The MSGym founder, who fronts all of their videos, talks about ‘the neural edge’. It’s the point at which an MS person just can’t process any more, and has to retreat to their safe place. That might be home, it may be bed, sleep … whatever it takes, for as long as it takes to regain equilibrum. Call it the neural edge, call it brain fog, that feeling of being overwhelmed, unable to think, hazy, it’s very real. I have to do some reading to determine the physiological reasons, but I suspect it’s to do with the inflammation of the central nervous system due to the attacking immune B and T cells. If there’s endemic micro-inflammation ( the theory Dr Federenko ascribes to ) this will impact all the central nervous system, the nerves are then unable to transmit information as efficiently, hence our processing capacity is heavily impacted.
The other analogy I have heard is the ‘spoons’ analogy. See below for the link, and it’s so accurate. To summarise, those who have no illness or issue have an unlimited supply of spoons. Those of us with an illness ( and I mean physical or mental, both equally impacted) have a finite number of spoons, depending how heavily impacted we are. Every activity takes a spoon – getting up and dressed = one spoon gone; getting breakfast and coffee = one spoon; getting to work on public transport = my god before Russia that was 2 spoons, Andy drove me to work a few times. You get the message, those impacted only have a finite number of spoons, and when they are gone, they’re gone for the day. The only option to recuperate is that safe place I mentioned previously.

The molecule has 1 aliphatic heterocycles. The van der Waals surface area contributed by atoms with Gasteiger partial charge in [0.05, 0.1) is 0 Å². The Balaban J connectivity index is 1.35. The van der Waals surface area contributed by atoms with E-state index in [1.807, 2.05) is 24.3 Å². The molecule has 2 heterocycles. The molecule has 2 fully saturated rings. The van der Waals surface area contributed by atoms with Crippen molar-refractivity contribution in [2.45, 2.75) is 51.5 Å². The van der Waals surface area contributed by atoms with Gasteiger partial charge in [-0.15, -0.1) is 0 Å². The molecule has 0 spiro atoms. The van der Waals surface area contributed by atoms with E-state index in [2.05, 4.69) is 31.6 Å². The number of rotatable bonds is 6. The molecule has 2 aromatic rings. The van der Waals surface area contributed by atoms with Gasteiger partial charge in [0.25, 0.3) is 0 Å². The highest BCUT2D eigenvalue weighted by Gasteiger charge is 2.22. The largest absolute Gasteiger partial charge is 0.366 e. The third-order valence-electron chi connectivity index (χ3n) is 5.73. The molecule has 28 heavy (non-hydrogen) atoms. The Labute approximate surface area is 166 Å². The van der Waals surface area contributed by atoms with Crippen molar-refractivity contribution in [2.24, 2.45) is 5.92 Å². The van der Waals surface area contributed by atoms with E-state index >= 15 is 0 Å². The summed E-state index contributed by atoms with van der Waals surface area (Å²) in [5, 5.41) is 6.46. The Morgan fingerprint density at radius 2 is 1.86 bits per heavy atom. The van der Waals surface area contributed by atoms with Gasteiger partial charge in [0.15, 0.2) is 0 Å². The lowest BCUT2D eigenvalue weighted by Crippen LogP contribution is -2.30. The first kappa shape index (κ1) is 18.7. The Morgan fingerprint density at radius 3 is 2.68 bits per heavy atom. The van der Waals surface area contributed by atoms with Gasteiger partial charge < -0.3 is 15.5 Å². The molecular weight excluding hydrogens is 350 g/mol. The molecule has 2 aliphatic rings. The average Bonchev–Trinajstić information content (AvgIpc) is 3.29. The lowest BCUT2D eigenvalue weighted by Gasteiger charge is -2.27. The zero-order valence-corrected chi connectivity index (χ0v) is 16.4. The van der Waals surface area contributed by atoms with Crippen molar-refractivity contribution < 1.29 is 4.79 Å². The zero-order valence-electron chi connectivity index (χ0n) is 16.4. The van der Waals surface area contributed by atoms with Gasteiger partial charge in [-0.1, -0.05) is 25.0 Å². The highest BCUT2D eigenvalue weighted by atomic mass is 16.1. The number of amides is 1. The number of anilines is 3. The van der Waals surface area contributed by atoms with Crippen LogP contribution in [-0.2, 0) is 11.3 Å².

The Spoon Theory, by Christine Miserandino is a beautiful read. She suffers from lupus, another auto-immune disease.
Yes, I have a limited number of spoons. It’s not horrendous and a measured day of work and a light evening activity such as training or dinner – but only one activity – is quite achievable, even sustainable for a few days. Anything more and I will need to recover, for an hour or a day or a weekend. This is not optional, there’s a dark hole I’ll go down if I don’t manage the spoons. That afternoon rest in Melbourne between the exhibition and dinner in a brewery, that wasn’t optional for me.
However, I have more spoons now than before the treatment. How much of that is the treatment, and much because I’m pacing myself working part-time, I don’t know. Watch developments … but if anyone says they have no spoons left, this is what they mean, and it’s no casual joke.